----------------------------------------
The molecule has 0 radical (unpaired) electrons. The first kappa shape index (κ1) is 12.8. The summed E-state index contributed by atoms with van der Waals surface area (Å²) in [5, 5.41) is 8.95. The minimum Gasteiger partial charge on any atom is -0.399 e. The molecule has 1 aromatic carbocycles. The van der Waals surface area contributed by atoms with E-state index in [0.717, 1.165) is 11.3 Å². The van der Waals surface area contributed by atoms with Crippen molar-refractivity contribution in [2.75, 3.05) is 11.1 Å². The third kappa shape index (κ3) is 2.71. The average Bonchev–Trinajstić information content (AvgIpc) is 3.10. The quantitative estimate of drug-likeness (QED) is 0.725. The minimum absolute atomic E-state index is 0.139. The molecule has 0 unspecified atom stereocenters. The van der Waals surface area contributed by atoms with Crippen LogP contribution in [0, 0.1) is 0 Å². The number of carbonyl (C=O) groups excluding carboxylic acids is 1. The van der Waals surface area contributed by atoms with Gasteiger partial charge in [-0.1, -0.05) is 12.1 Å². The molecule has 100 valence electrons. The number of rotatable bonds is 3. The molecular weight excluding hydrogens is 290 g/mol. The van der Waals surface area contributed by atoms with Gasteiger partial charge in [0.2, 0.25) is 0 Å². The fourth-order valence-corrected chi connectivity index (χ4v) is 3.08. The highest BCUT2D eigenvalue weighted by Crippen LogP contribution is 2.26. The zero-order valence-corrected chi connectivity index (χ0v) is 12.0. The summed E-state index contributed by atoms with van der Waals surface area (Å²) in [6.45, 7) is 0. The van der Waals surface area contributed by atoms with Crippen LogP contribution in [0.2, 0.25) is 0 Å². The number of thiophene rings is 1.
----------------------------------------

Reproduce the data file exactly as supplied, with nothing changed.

The molecule has 0 radical (unpaired) electrons. The first kappa shape index (κ1) is 12.8. The summed E-state index contributed by atoms with van der Waals surface area (Å²) in [5, 5.41) is 8.95. The minimum Gasteiger partial charge on any atom is -0.399 e. The molecule has 1 aromatic carbocycles. The van der Waals surface area contributed by atoms with E-state index in [0.717, 1.165) is 11.3 Å². The van der Waals surface area contributed by atoms with Crippen molar-refractivity contribution in [2.75, 3.05) is 11.1 Å². The third kappa shape index (κ3) is 2.71. The average Bonchev–Trinajstić information content (AvgIpc) is 3.10. The quantitative estimate of drug-likeness (QED) is 0.725. The minimum absolute atomic E-state index is 0.139. The molecule has 0 unspecified atom stereocenters. The van der Waals surface area contributed by atoms with Crippen LogP contribution in [0, 0.1) is 0 Å². The number of carbonyl (C=O) groups excluding carboxylic acids is 1. The van der Waals surface area contributed by atoms with Gasteiger partial charge in [-0.1, -0.05) is 12.1 Å². The molecule has 100 valence electrons. The number of rotatable bonds is 3. The molecular weight excluding hydrogens is 290 g/mol. The van der Waals surface area contributed by atoms with Gasteiger partial charge in [0.2, 0.25) is 0 Å². The fourth-order valence-corrected chi connectivity index (χ4v) is 3.08. The highest BCUT2D eigenvalue weighted by Crippen LogP contribution is 2.26. The zero-order valence-corrected chi connectivity index (χ0v) is 12.0. The summed E-state index contributed by atoms with van der Waals surface area (Å²) in [6.45, 7) is 0. The van der Waals surface area contributed by atoms with Crippen LogP contribution in [0.2, 0.25) is 0 Å². The number of thiophene rings is 1.